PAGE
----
Open access peer-reviewed chapter

Analysis of Non-Rainfall Periods and Their Impacts on the Soil Water Regime

By Milan Gomboš, Branislav Kandra, Andrej Tall and Dana Pavelková

Submitted: September 4th 2018Reviewed: November 5th 2018Published: January 17th 2019

DOI: 10.5772/intechopen.82399

Downloaded: 129

Abstract

Rainfall and evaporation belong to the basic components of the hydrological cycle. Rainfalls are a decisive natural source of water in the soil. For water replenishment in the natural environment, it is important not only the sum of the rainfall for the balanced period but also the time distribution. In the case of long non-rainfall periods, the soil profile is dried. In the sufficiently long non-rainfall period, the water reserves in the unsaturated zone of the soil profile change and the actual evapotranspiration is reduced. There is a meteorological and then dry soil formation. For the design of adaptation measures, it is necessary to quantify the mentioned hydrological processes. These were investigated in the central area of the Eastern Slovak Lowland between 1970 and 2015. Significant non-rainfall periods, their periodicity and statistical characteristics have been identified. In the course of significant non-rainfall intervals during the vegetation periods the water reserves in the root layer of the soil were analysed up to a depth of 1 m, the actual and potential evapotranspiration, the evapotranspiration deficit, the groundwater level and the air temperature. The longest non-rainfall periods exceeded 30 days.

Keywords

  • rainfall
  • evaporation
  • non-rainfall periods
  • evapotranspiration deficit
  • soil drought

1. Introduction

Precipitation and evapotranspiration are basic compounds of hydrologic cycle. Precipitation is crucial natural source of water in the soil. Precipitation amount and temporal distribution of the rainfall is important for water refilling of the environment for balanced periods. Drying of soil profile occurs during long rainless periods. Meteorological drought and subsequently soil drought occurs in the case of the sufficiently long rainless period. Therefore it is necessary to know size and statistical characteristics of rainless periods (RLP).

For the analysis of the impacts of the length of the non-precipitation period on the soil water regime, it is necessary to analyse the second critical component of the hydrological cycle. It is a process of evaporation and quantification of the vapour. The evaporation of water in nature is physically the process of converting water to vapour. Due to the high vapour heat (2450 kJ kg−1 at the evaporating surface temperature of 20°C) it is an energy-intensive process. In nature, it is the decisive regulator of energy flows. The evaporation from the soil and plants is called evapotranspiration. The intensity of evapotranspiration over time is affected by the power consumption required for the phase conversion of water to vapour and the amount of this water in the environment. Consequently, evapotranspiration is seasonal in the course of the year. The decisive amount of water evaporates in the vegetal half of the year—from April to September. The maximum possible evapotranspiration under given meteorological conditions is potential evapotranspiration (ET0). Its size is the result of the energy balance on the active surface. Really evaporated water from the soil and plants is called the actual evapotranspiration (ETa). It depends on the positive energy balance, the turbulent exchange between the plant and the atmosphere, the water content of the soil profile, and the plant’s ability to regulate the intake and discharge of water from its own organism. If there is sufficient water in the environment, then the actual evapotranspiration is the same as the potential evapotranspiration. If ET0 > ETa, there is an evapotranspiration deficit. This in the root zone of the soil profile indicates the water supply deficit and the beginning of the soil profile drying. Current climate changes are reflected in the redistribution of precipitation over the course of the year and the increase in the air temperature. In other words, the distribution of water and energy in the hydrological system is redistributed. These changes are reflected in changes in evaporation and consequently in changes in the water balance of the area [1, 2, 3, 4, 5, 6]. The authors of the chapter have the hypothesis that not only the height of precipitation but also their time distribution during the year has the effect on the occurrence of soil drought.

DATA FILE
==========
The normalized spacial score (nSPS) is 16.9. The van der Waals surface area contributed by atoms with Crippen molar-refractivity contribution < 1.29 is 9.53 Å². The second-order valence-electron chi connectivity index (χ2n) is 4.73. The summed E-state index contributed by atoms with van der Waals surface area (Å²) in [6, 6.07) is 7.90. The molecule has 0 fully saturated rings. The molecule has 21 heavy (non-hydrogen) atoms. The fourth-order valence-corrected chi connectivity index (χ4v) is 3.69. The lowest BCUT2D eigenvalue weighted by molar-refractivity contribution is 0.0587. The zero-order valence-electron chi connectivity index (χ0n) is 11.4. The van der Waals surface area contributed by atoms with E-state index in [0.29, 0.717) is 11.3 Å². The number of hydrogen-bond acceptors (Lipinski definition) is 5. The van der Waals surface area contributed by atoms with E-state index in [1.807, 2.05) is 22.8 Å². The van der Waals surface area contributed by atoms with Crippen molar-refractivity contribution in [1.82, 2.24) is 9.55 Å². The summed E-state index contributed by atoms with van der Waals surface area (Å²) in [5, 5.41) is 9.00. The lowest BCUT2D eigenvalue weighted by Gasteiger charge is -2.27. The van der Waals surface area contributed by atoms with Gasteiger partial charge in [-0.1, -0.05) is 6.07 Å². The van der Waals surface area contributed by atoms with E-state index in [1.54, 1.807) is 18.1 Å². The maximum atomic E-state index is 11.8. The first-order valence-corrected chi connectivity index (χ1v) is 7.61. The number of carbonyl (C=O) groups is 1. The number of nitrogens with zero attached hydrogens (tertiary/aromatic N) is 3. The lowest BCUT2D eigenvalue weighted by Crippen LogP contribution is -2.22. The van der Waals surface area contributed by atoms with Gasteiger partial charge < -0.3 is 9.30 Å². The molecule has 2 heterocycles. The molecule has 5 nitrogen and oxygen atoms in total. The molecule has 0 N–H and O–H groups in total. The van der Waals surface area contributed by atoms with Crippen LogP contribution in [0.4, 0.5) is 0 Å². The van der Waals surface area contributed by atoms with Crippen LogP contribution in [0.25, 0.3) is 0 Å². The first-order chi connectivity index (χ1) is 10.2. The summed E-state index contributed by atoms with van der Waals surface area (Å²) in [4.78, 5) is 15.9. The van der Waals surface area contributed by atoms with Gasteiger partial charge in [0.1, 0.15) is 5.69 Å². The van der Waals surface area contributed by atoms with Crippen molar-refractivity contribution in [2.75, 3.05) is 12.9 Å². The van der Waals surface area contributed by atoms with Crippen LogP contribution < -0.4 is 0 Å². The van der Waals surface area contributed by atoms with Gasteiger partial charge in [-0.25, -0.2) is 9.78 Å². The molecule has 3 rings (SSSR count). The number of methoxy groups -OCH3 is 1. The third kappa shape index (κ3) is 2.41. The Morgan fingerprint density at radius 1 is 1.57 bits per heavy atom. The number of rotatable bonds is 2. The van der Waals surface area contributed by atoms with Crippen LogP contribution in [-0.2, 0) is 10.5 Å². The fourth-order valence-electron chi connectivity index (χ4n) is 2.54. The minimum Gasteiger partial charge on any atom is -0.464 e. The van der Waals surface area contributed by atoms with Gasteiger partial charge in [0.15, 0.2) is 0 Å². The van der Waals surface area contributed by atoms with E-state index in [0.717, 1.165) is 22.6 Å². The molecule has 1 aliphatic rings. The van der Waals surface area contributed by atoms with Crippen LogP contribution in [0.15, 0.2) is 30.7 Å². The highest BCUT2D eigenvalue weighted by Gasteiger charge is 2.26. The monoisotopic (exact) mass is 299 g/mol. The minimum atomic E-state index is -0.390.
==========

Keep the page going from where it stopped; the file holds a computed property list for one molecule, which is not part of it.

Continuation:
The aim of the chapter is to identify significant non-precipitation periods, to quantify their time duration, probability properties, development trends and impacts on changes in the critical components of the water regime in the soil environment. In the course of significant non-precipitation intervals during vegetation periods, the water reserves in the root layer of the soil up to a depth of 1 m, the actual and potential evapotranspiration, the evapotranspiration deficit, the groundwater level and the air temperature were analysed.